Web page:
PHILADELPHIA (KYW Newsradio) – The federal government executed Lisa Montgomery, Kansas, on Wednesday, the first woman on death row to be killed since 1953.
Montgomery, 52, died of a lethal injection at 1:31 am in a federal prison complex in Indiana, after 13 years on death row. She was convicted in 2007 of fatally strangling a pregnant woman from Missouri, cutting her child from the womb and claiming the baby as her own.
“We know that a horrible crime has occurred and a life has been lost, but the atrocities suffered by Lisa Montgomery were unimaginable,” said Philadelphia-based defender Shea Rhodes, who believes her murder was a grave injustice.
Rhodes, founder and director of Villanova Law Institute to deal with commercial sexual exploitation, joined the #SaveLisa campaign. For months, she worked to commute her sentence to life in prison, arguing that Montgomery was a victim of child sex trafficking.
Rhodes explained that Montgomery was repeatedly raped and sold by her mother and stepparents.
“The complex trauma that we now know that survivors of sex trafficking experience and, hopefully, need to heal, is equivalent to that of combat veterans,” she noted.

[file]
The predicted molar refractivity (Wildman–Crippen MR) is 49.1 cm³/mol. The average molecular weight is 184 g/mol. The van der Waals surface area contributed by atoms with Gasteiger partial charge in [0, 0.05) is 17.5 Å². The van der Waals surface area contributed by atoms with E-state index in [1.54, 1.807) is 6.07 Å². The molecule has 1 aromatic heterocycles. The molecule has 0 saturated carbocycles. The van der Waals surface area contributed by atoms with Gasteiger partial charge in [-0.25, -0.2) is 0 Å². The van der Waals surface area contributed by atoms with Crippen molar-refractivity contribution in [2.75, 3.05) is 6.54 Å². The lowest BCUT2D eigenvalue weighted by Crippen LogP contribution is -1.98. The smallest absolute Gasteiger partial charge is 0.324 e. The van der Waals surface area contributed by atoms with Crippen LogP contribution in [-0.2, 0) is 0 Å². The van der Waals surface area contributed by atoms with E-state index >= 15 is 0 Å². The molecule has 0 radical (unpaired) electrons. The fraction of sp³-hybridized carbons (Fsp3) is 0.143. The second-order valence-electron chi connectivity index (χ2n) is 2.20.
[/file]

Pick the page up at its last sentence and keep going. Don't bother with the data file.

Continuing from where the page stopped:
Montgomery’s legal team said she suffered “sexual torture” for years, including gang rapes, as a child, permanently leaving her with an emotional scar and exacerbating her family’s mental health problems.
According to his lawyers, Montgomery suffered from depression, borderline personality disorder and post-traumatic stress disorder. At about the time of the murder, they said she had a rare condition called pseudocyesis, in which a woman’s false belief that she was pregnant triggers hormonal and physical changes as if she were actually pregnant.
Montgomery also experienced delusions and hallucinations, believing that God spoke to her through puzzles to connect the dots, defense experts said.
At the trial, prosecutors accused her of faking mental illness, noting that the murder was premeditated.
Although Montgomery could not be saved, Rhodes hopes that by raising awareness, other victims of sex trafficking may be.
Montgomery was the 11th prisoner executed at the Indiana facility since July, when President Donald Trump resumed federal executions after 17 years without any.
His death came after hours of legal disputes before the Supreme Court opened the way for the execution to continue. Montgomery was the first of the last three federal prisoners scheduled to die before the inauguration of President-elect Joe Biden next week, who is expected to suspend federal executions.
The last woman executed by the federal government was Bonnie Brown Heady in 1953, for the kidnapping and murder of a 6-year-old boy in Missouri.
The Associated Press contributed to this report.